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|Title:||Postcolonialism and Museum Knowledge: Revisiting the Museums of the Pacific|
|Publisher:||University of Hawaii Press|
|Citation:||MacLeod R. 1998. Postcolonialism and museum knowledge: revisiting the museums of the Pacific. Pac Sci 52(4): 308-318.|
|Abstract:||Museums are the medium of our age. As such, the museum
world cannot be isolated from political realities. On the contrary, far from their
idealized image as institutional constants, innocently engaged in the "collection,
conservation, classification, and display of objects," most important museums whether
of art, history, anthropology, or natural history-are in a state of
change, in management, in motivation, and in their capacities to attract visitors,
engage attention, and mediate between what objects "say" and what visitors
expect to hear. What is evident in Europe and North America is equally
apparent in Australasia and the Pacific-with certain important differences.
Today, Pacific museums are exploring a rich mix of postcolonial alternatives.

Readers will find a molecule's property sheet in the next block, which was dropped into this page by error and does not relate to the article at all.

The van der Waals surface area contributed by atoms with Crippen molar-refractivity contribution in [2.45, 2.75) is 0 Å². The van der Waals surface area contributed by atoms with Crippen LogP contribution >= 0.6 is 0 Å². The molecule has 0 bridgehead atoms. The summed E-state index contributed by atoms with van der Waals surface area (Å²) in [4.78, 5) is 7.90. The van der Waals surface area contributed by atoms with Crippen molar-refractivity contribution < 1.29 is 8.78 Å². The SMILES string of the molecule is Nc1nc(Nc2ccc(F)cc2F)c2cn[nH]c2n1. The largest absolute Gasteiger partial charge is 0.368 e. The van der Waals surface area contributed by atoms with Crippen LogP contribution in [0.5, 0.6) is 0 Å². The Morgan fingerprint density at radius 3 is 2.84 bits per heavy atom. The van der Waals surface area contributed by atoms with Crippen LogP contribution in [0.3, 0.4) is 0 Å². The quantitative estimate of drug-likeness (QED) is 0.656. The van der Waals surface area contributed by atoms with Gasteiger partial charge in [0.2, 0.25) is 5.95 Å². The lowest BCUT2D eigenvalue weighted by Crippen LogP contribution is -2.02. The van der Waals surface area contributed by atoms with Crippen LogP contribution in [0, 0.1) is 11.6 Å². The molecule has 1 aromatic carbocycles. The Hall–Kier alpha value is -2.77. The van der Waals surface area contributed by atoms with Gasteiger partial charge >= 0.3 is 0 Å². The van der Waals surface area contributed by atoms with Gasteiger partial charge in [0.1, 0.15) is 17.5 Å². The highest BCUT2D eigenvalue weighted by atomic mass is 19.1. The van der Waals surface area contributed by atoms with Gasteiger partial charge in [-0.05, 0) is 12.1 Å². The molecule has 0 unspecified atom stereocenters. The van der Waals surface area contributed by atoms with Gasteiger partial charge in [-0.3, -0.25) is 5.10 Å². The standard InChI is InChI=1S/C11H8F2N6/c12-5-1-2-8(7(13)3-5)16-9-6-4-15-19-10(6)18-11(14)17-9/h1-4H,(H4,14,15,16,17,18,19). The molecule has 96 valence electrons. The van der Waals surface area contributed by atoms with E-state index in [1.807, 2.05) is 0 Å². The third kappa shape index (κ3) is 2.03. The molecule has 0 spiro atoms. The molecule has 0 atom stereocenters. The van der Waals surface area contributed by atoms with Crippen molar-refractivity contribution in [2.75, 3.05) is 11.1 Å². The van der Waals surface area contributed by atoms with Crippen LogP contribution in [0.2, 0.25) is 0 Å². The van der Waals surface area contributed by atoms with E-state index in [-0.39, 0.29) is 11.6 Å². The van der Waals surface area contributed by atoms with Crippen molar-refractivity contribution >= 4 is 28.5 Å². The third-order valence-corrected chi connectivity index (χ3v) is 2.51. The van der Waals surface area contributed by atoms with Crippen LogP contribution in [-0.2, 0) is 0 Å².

Amongst many institutions seeking to speak to indigenous peoples and to hear
their voices, they are focusing attention upon the rituals of cultural affirmation
and the local character of knowledge production, as distinct from its global reception
and legitimation. As such, they offer the historian of science an object
lesson in the entangled relationship between Western and indigenous modes of
thought. This paper outlines some of the characteristics and ambivalences currently
accompanying the passage from colonial to postcolonial ways of thinking
in the museum world of the Pacific.
|Appears in Collections:||Pacific Science Volume 52, Number 4, 1998|
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